I’ve been developing with Java 5+ for quite a while now. Not all developers are this lucky, some are still stuck with 1.4… some even with 1.3! But my clients all made the excellent step forward to Java 5 (some even to 6). The problem is, they moved the runtime/JDK but forget to move their developers!
In Java 5 the language brings some good improvements, the for-loop is easy to understand, and almost all the developers are using this by now. The problem starts with generics. There is a part most developers understand, the Collections API. Almost all programmers use lists now as: List
For example the piece of code below:
Of course, there seems to be not much wrong with the code, I see it all the time. Yes, the code breaks if you put something else in the comparator, but hey… the Javadoc says it only accepts LabelPlaceholders! So lets use this code:
Done! Its working and no problems right? Not quite, your IDE (Eclipse in my case) complains about this code.
For example Eclipse says:
Type safety: The expression of type LabelPlaceholderComparator needs unchecked conversion to conform to Comparator<? super T>
At this point, most programmers at the company I work for now will just ignore this warning. They might even add:
What a shame… Lets just examine this warning, what is Eclipse trying to tell us here? The compiler doesn’t know we created the Comparator with only LabelPlaceholders in mind. But the compiler does know (with generics) that the List only contains LabelPlaceholders. So the warning is (in understandable English):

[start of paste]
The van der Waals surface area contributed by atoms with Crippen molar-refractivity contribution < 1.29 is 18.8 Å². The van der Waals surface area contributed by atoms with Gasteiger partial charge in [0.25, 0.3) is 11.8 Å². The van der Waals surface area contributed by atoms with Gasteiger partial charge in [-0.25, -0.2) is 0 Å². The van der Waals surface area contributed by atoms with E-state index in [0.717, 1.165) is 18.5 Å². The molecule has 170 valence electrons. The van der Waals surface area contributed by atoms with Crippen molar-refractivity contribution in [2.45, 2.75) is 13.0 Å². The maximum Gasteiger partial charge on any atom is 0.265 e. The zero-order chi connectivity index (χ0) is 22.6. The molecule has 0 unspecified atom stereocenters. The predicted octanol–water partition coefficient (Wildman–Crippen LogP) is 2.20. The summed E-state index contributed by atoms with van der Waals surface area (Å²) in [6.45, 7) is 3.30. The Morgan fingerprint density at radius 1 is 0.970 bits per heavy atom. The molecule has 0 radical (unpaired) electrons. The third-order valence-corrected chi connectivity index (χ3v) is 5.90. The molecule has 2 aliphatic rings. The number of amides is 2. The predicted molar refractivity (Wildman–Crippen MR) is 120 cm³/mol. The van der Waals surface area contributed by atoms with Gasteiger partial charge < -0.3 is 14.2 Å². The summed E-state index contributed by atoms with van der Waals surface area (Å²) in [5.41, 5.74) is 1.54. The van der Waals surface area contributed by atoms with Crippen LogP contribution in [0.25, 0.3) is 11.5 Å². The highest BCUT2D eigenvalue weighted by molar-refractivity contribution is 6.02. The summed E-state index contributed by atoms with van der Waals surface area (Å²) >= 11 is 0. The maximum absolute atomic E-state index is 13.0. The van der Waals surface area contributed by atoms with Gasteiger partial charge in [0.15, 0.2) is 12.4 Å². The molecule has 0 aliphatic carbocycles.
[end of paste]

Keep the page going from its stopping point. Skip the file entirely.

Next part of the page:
I’ve got a list here of T (LabelPlaceholders) and a Comparator for Objects, this can go wrong! I’d rather have a specific Comparator for this job. Do you have one for me?
The solution to this problem is very simple, but most neglect to use it:
As you can see, the code is much smaller. The interface is now generified, it knows we are going to compare LabelPlaceholders now, nothing more, nothing less. Also, we don’t have to cast anymore, because of the generics you can’t put anything else in there.
So, lets go to the conclusion: Why is the latter code better code?
- As you can see, the code is smaller!
- There are no casts, the code is safer (no ClassCastException or eleborate class checks)
- If somebody uses your code, he/she knows what kind of objects the Comparator can handle. You don’t have to read the Javadoc or the code to see what it does.
Throughout the projects I encounter I keep finding examples of places where generics would have made the code smaller/safer/more understandable. For some reason the programmers still only use generics on collections. So, even though generics aren’t perfect, please use them where/when you can, it’ll always add clarity to the code, and most of the time it’ll also make your code safer, and in some cases the code gets smaller because you can leave away casts and class-checks.
Don’t ever let me see public int compare(Object o1, Object o2); again!
(You see, it is possible for me to have a discussion about Java generics without mentioning reified generics!)